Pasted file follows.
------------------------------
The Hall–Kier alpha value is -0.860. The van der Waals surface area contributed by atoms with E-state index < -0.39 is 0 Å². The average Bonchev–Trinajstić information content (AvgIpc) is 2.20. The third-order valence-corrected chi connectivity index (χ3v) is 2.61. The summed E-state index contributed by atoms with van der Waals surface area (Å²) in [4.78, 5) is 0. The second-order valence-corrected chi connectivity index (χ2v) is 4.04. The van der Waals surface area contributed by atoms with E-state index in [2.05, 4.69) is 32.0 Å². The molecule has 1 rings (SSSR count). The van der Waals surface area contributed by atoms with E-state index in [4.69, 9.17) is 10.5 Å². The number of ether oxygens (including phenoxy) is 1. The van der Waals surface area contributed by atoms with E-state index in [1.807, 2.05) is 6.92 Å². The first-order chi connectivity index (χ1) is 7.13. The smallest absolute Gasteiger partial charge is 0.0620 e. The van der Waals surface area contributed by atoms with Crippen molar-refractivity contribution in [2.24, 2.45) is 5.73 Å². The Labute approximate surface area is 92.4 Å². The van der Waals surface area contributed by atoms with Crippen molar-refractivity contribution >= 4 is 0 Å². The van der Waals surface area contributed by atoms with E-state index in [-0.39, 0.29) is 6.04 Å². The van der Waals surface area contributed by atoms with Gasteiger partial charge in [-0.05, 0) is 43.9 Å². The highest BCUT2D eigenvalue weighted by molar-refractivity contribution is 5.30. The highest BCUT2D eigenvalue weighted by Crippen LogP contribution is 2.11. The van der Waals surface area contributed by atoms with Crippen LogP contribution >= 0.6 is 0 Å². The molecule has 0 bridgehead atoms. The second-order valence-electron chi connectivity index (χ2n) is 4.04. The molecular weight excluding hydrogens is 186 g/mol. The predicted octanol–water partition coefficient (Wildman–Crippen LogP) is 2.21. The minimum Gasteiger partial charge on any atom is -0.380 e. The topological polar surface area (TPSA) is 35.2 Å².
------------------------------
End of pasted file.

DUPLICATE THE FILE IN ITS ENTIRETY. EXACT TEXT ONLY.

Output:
The Hall–Kier alpha value is -0.860. The van der Waals surface area contributed by atoms with E-state index < -0.39 is 0 Å². The average Bonchev–Trinajstić information content (AvgIpc) is 2.20. The third-order valence-corrected chi connectivity index (χ3v) is 2.61. The summed E-state index contributed by atoms with van der Waals surface area (Å²) in [4.78, 5) is 0. The second-order valence-corrected chi connectivity index (χ2v) is 4.04. The van der Waals surface area contributed by atoms with E-state index in [2.05, 4.69) is 32.0 Å². The molecule has 1 rings (SSSR count). The van der Waals surface area contributed by atoms with E-state index in [4.69, 9.17) is 10.5 Å². The number of ether oxygens (including phenoxy) is 1. The van der Waals surface area contributed by atoms with E-state index in [1.807, 2.05) is 6.92 Å². The first-order chi connectivity index (χ1) is 7.13. The smallest absolute Gasteiger partial charge is 0.0620 e. The van der Waals surface area contributed by atoms with Crippen molar-refractivity contribution in [2.24, 2.45) is 5.73 Å². The Labute approximate surface area is 92.4 Å². The van der Waals surface area contributed by atoms with Crippen molar-refractivity contribution >= 4 is 0 Å². The van der Waals surface area contributed by atoms with E-state index in [-0.39, 0.29) is 6.04 Å². The van der Waals surface area contributed by atoms with Gasteiger partial charge in [-0.05, 0) is 43.9 Å². The highest BCUT2D eigenvalue weighted by molar-refractivity contribution is 5.30. The highest BCUT2D eigenvalue weighted by Crippen LogP contribution is 2.11. The van der Waals surface area contributed by atoms with Crippen LogP contribution >= 0.6 is 0 Å². The molecule has 0 bridgehead atoms. The second-order valence-electron chi connectivity index (χ2n) is 4.04. The molecular weight excluding hydrogens is 186 g/mol. The predicted octanol–water partition coefficient (Wildman–Crippen LogP) is 2.21. The minimum Gasteiger partial charge on any atom is -0.380 e. The topological polar surface area (TPSA) is 35.2 Å².